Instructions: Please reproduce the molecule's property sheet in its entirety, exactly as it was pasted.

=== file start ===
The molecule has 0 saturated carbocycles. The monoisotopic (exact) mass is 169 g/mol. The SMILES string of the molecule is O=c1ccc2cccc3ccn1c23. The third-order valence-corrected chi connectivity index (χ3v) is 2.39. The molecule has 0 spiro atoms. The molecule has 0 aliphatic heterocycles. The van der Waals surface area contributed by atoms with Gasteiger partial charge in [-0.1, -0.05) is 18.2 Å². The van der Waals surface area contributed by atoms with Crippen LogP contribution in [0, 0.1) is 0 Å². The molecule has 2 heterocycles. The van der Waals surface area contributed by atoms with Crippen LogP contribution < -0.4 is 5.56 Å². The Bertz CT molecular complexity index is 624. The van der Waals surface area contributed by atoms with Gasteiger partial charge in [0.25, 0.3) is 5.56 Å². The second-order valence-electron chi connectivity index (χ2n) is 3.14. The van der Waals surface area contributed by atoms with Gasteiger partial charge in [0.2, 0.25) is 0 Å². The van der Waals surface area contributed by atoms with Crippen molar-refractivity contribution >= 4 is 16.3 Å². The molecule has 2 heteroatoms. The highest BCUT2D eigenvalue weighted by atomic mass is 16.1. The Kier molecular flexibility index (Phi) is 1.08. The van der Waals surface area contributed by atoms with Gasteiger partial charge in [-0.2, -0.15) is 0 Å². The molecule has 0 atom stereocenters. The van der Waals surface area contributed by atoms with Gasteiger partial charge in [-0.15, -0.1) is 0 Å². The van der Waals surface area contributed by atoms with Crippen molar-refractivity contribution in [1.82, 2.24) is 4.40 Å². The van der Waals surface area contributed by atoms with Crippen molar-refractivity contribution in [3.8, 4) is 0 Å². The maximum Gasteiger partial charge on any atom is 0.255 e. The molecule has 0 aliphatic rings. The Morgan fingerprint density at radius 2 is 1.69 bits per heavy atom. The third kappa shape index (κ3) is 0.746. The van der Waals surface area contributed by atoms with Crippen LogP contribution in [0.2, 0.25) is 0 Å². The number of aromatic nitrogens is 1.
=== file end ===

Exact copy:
The molecule has 0 saturated carbocycles. The monoisotopic (exact) mass is 169 g/mol. The SMILES string of the molecule is O=c1ccc2cccc3ccn1c23. The third-order valence-corrected chi connectivity index (χ3v) is 2.39. The molecule has 0 spiro atoms. The molecule has 0 aliphatic heterocycles. The van der Waals surface area contributed by atoms with Gasteiger partial charge in [-0.1, -0.05) is 18.2 Å². The van der Waals surface area contributed by atoms with Crippen LogP contribution in [0, 0.1) is 0 Å². The molecule has 2 heterocycles. The van der Waals surface area contributed by atoms with Crippen LogP contribution < -0.4 is 5.56 Å². The Bertz CT molecular complexity index is 624. The van der Waals surface area contributed by atoms with Gasteiger partial charge in [0.25, 0.3) is 5.56 Å². The second-order valence-electron chi connectivity index (χ2n) is 3.14. The van der Waals surface area contributed by atoms with Gasteiger partial charge in [0.2, 0.25) is 0 Å². The van der Waals surface area contributed by atoms with Crippen molar-refractivity contribution >= 4 is 16.3 Å². The molecule has 2 heteroatoms. The highest BCUT2D eigenvalue weighted by atomic mass is 16.1. The Kier molecular flexibility index (Phi) is 1.08. The van der Waals surface area contributed by atoms with Gasteiger partial charge in [-0.2, -0.15) is 0 Å². The molecule has 0 atom stereocenters. The van der Waals surface area contributed by atoms with Gasteiger partial charge in [-0.15, -0.1) is 0 Å². The van der Waals surface area contributed by atoms with Crippen molar-refractivity contribution in [1.82, 2.24) is 4.40 Å². The van der Waals surface area contributed by atoms with Crippen molar-refractivity contribution in [3.8, 4) is 0 Å². The maximum Gasteiger partial charge on any atom is 0.255 e. The molecule has 0 aliphatic rings. The Morgan fingerprint density at radius 2 is 1.69 bits per heavy atom. The third kappa shape index (κ3) is 0.746. The van der Waals surface area contributed by atoms with Crippen LogP contribution in [0.2, 0.25) is 0 Å². The number of aromatic nitrogens is 1.